Oregon PSR opposes Measure 105 (formerly Initiative Petition 22 or IP 22), an attempt by the anti-immigrant hate group Oregonians for Immigration Reform (OFIR) to repeal our state’s 30-year-old inclusivity law (ORS 181A.820) prohibiting the use of state and local resources to enforce federal immigration law. OFIR is recognized by the Southern Poverty Law Center as a nativist extremist group with ties to white nationalism. If successful, Measure 105 would put repealing our 1987 inclusivity law, which is strongly supported by state and local law enforcement, onto Oregon's November 2018 ballot.
Measure 105 is presented as a law-and-order measure to require local authorities to assist federal immigration enforcement. The 1987 inclusivity law that Measure 105 would repeal was put into place because law enforcement were racially profiling Latinos and conducting raids in their homes, workplaces, and houses of worship. OFIR's main marketing ploy in general and with this bill is that immigration is bad for the environment. There is no factual basis for such a claim.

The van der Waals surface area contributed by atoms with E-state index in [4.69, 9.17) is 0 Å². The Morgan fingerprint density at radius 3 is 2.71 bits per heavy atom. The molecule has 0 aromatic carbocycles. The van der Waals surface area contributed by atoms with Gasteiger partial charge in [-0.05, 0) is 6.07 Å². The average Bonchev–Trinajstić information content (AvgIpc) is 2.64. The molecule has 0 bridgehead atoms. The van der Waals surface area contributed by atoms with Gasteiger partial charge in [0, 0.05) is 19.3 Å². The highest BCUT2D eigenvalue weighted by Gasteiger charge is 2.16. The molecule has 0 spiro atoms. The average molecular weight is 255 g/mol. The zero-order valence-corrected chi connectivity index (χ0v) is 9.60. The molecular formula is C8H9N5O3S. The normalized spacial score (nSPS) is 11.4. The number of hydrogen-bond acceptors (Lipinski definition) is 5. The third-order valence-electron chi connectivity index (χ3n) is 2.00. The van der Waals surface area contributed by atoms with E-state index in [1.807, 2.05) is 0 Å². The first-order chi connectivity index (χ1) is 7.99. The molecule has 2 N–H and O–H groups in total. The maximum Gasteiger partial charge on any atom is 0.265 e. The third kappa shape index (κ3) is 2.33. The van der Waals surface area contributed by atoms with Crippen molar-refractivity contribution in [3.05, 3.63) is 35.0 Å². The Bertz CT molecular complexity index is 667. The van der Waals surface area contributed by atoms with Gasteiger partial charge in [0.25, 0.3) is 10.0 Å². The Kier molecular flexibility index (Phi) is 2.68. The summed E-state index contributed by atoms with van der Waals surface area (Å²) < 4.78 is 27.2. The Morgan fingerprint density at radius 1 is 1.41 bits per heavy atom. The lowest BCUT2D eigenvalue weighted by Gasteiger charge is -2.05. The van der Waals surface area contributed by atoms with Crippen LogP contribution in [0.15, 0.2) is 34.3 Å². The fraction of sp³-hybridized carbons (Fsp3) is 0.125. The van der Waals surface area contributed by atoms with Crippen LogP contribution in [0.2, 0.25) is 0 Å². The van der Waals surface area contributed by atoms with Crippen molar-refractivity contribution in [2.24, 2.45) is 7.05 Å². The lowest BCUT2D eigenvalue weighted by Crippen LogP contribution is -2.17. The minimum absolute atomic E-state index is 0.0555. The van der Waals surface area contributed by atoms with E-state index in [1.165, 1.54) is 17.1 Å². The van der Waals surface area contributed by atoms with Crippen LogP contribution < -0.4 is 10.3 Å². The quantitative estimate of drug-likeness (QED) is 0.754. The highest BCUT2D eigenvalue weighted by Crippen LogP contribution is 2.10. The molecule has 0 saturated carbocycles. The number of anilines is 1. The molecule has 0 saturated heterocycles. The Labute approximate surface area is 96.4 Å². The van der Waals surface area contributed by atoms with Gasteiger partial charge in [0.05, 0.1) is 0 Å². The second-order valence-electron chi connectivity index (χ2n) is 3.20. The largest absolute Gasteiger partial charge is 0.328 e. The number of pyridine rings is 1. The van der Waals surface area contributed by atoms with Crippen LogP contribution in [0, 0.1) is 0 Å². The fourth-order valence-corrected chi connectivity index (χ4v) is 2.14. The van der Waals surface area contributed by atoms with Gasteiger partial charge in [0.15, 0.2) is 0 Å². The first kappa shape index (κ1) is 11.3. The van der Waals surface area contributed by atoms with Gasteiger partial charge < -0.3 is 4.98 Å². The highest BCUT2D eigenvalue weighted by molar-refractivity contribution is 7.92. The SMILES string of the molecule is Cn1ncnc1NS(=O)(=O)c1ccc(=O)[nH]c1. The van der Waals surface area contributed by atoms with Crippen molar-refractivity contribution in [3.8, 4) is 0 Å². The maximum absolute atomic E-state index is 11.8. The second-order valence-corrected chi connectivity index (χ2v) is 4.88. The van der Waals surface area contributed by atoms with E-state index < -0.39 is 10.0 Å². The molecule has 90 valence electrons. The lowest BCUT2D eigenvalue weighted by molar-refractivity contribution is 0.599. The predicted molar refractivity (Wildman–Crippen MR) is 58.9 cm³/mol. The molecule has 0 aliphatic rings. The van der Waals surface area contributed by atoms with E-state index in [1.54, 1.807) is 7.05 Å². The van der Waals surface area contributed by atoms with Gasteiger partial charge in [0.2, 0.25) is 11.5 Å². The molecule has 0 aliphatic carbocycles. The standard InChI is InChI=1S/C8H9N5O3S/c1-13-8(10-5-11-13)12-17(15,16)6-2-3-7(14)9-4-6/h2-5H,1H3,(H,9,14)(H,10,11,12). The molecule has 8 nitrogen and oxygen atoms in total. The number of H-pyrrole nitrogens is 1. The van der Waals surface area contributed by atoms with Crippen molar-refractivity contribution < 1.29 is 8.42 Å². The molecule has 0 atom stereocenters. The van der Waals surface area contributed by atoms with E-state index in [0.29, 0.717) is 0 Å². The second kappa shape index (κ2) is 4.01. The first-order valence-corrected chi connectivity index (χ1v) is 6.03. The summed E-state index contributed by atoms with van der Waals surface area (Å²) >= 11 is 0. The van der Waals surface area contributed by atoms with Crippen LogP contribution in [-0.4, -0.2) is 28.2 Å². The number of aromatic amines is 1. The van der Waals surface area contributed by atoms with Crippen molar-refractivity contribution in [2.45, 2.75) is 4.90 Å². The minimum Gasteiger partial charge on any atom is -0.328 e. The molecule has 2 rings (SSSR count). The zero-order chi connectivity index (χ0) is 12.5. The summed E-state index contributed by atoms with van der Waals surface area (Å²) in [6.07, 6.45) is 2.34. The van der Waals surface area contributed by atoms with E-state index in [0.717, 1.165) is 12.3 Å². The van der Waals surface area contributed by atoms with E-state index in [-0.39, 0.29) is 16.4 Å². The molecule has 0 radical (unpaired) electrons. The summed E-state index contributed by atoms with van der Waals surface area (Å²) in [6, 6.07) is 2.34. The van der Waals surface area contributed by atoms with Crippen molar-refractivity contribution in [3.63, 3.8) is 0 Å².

Why is Oregon PSR is taking a stand on this issue?
In keeping with our social justice values, Oregon PSR is a member of the One Oregon Coalition that defends against anti-immigrant and anti-Muslim policies and ballot measures and works to ensure that all Oregonians, regardless of country of birth, are treated with dignity and respect. Along with our fellow members of the One Oregon Environmental Committee, we believe that all people, wherever they were born, deserve a healthy environment with clean air, clean water, and a stable climate. We stand with other leading environmental groups in Oregon to make it clear that environmentalism is about both healthy people and places, without exception. As a peace organization, we are called to speak out against a measure that involves racial profiling and scapegoating of a vulnerable population. We know that hateful rhetoric leads to hateful actions, increasing violence and diminishing public health and safety.
In addition, deportation of immigrants presents a many-faceted threat to public health. Deportation and the threat of deportation negatively affect both mental health and access to health care. Children of deportees are at risk of increased health problems due to loss of economic support and familial relationship. The threat of deportation erodes trust in local institutions including law enforcement, which erodes public safety for everyone. Lack of trust in institutions also reduces people’s likelihood to seek timely medical treatments, which can negatively affect the health of all people.